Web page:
It's no surprise that the 27-time World Series Champs are among the most high-tech teams in baseball. Even the heart of the Bombers' clubhouse is cutting edge, according to Mike Lane, the team's senior director of technology. "We have touchscreens on all the players' lockers where our players can go through their video coaching routines," he said of his team's IBM ThinkPads. "The players love the fact that they can access their video."

The touchscreens, mounted at eye level, provide players with information on their schedules and are connected to an in-house messaging system. "The potential is really limitless for what we can provide to the players through this medium," said Lane.

Despite the star power of A-Rod, Jeter (above), and Sabathia, Lane said that he derives most satisfaction from an aspect of Yankee Stadium that no one will even notice. "If you ask me what I am most proud of, it's the redundant technology infrastructure," he said, noting that this ensures that the stadium's wireless and video networks never go down. "No one ever notices because it's always there -- it also allows us to implement new technology without having to worry about retooling or putting in new infrastructure."

The Yankees rely heavily on Cisco ( CSCO) networking gear and have duplicated their entire IT infrastructure. "There are dual switches and dual routers, so if there's something that fails, there's something beside it to ensure that there's no outage," said Lane. "'Nothing can go down' is pretty much our mission statement."

Philadelphia Phillies

It's not just fan attendance that goes through the roof during a playoff run. Teams like the Phillies -- featuring pitcher Cole Hamels, above -- are also besieged by throngs of media. "For a typical game, we have 50 to 100 media attend, but for a World Series, that could increase to 500 or 800," said Lamoreaux. "Everybody wants to come, so we ramp up our Internet bandwidth that we distribute out to support press, broadcasters and bloggers."

The team acts as a service provider during the postseason, supporting everyone from Fox to ESPN. The team, however, works closely with its ISP, ComCast ( CMCSA), to ensure that this runs smoothly. "Our ISP that we use has fiber running into our building," said Lamoreaux. "I can ramp up that bandwidth at pretty much a day's notice."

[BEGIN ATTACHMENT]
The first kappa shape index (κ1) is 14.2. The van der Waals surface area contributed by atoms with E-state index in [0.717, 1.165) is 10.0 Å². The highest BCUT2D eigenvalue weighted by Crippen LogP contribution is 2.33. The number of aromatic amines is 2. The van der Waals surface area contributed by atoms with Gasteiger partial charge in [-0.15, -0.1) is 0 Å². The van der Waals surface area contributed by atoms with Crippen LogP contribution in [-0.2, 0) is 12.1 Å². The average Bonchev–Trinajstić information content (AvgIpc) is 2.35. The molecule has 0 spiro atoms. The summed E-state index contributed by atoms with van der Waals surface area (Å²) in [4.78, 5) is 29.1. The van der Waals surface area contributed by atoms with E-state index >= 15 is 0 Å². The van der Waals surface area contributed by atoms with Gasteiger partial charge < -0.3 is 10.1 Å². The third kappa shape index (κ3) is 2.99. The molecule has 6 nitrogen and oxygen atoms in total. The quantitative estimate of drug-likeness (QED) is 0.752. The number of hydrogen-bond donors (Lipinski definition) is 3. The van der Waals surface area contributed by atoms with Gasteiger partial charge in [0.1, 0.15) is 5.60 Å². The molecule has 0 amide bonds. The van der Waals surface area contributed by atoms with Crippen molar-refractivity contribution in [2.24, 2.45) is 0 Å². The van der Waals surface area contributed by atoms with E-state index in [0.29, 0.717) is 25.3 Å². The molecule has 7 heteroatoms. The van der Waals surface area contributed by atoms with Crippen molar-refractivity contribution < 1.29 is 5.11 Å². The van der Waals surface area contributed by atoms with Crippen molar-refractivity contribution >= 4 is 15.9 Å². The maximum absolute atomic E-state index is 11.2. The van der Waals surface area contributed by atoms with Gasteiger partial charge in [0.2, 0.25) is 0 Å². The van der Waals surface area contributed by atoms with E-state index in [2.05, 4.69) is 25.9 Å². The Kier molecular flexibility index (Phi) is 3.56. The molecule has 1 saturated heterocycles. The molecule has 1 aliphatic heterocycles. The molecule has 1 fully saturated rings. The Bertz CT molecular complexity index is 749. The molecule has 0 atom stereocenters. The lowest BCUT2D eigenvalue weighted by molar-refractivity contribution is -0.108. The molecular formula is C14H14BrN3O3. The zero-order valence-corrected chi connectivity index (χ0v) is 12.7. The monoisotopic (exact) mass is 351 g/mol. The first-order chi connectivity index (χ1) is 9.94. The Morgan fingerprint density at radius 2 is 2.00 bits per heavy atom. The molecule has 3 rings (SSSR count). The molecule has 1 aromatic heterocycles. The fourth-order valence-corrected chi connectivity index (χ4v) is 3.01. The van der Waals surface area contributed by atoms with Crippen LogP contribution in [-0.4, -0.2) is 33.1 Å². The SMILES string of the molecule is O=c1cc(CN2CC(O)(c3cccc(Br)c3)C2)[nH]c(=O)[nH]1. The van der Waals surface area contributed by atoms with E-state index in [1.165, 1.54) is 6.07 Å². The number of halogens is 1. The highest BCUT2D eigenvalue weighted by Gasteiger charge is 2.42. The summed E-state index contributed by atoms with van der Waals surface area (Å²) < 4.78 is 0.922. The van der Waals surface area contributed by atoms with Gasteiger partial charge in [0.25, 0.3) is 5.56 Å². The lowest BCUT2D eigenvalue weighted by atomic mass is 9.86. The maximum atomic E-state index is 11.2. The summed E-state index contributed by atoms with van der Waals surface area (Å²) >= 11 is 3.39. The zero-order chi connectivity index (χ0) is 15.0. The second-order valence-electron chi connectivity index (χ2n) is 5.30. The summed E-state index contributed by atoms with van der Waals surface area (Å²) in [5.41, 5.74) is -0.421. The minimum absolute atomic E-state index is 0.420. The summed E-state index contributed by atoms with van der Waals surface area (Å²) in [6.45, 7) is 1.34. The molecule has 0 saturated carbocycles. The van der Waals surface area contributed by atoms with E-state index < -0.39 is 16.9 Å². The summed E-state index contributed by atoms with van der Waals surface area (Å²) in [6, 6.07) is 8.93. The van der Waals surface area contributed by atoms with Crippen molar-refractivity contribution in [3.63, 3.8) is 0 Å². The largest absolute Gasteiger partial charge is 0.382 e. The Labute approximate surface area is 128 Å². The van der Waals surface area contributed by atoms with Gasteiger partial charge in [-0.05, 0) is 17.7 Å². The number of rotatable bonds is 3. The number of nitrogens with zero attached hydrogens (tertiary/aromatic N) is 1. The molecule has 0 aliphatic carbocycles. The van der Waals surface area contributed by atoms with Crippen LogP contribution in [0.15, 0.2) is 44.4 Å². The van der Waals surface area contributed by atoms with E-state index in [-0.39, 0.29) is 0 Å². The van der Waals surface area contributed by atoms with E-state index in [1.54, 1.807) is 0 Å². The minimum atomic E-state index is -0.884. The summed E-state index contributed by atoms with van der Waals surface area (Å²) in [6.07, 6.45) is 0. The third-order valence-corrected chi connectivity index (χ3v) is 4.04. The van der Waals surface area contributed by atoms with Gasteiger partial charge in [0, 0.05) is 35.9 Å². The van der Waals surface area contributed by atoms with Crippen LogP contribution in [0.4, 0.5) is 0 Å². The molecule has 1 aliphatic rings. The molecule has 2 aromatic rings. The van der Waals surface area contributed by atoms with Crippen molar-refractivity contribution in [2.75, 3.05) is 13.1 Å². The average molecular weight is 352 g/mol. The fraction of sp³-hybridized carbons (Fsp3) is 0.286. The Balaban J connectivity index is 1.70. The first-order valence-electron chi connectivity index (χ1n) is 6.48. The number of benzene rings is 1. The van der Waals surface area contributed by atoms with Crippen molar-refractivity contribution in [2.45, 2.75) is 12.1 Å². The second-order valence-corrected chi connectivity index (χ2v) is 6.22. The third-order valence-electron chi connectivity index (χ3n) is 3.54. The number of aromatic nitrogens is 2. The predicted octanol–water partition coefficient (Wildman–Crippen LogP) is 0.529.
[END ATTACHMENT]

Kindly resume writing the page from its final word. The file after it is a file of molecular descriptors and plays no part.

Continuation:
San Francisco Giants

In addition to pitcher Tim Lincecum (above), Thursday night's post-season game between the Giants and the Braves will showcase some big enhancements to the Giants' IT infrastructure. Bill Schlough, team CIO, told TheStreet that he expects to increase the number of Wi-Fi access points at AT&T Park from 288 to more than 300 during the post-season.

Like the Phillies and the Yankees, the Giants acknowledge the importance of wireless and cellular connectivity for fans and media. Schlough confirmed that the Giants and stadium sponsor AT&T have invested more than seven figures in Wi-Fi and distributed antenna infrastructure. "It would be hard to find a fan coming out of our ballpark that has not made use of his phone at least once," he said. "Enabling mobility at AT&T Park is one of our top priorities."

Minnesota Twins

The Minnesota Twins have more than the American League Central title to celebrate this year: Their new Target Field marks the Twins' return to outdoor baseball for the first time in nearly two decades. In terms of tech, the team inked a multiyear deal with telecom services giant Qwest ( Q) to provide the stadium's IP network infrastructure and unified communications system. The Twins are also using Qwest and Cisco to provide HD content to more than 600 TVs located throughout the 40,000 seat stadium. (The stadium is pictured below; that's pitcher Francisco Liriano up top.)

Target Field

It is not just traditional tech that makes Target Field cutting-edge: Billed as the greenest baseball stadium in the league, the stadium features a rainwater recycling system developed by local company Pentair, which is expected to save more than 2 million gallons of water annually.

"It is impressive," said John Avenson, the Twins' vice president of technology. "You go down there and you wonder whether it's a water filtration system or a time machine - it looks like part of a sci-fi movie scene."

--Written by James Rogers in New York.

>To follow the writer on Twitter, go to http://twitter.com/jamesjrogers.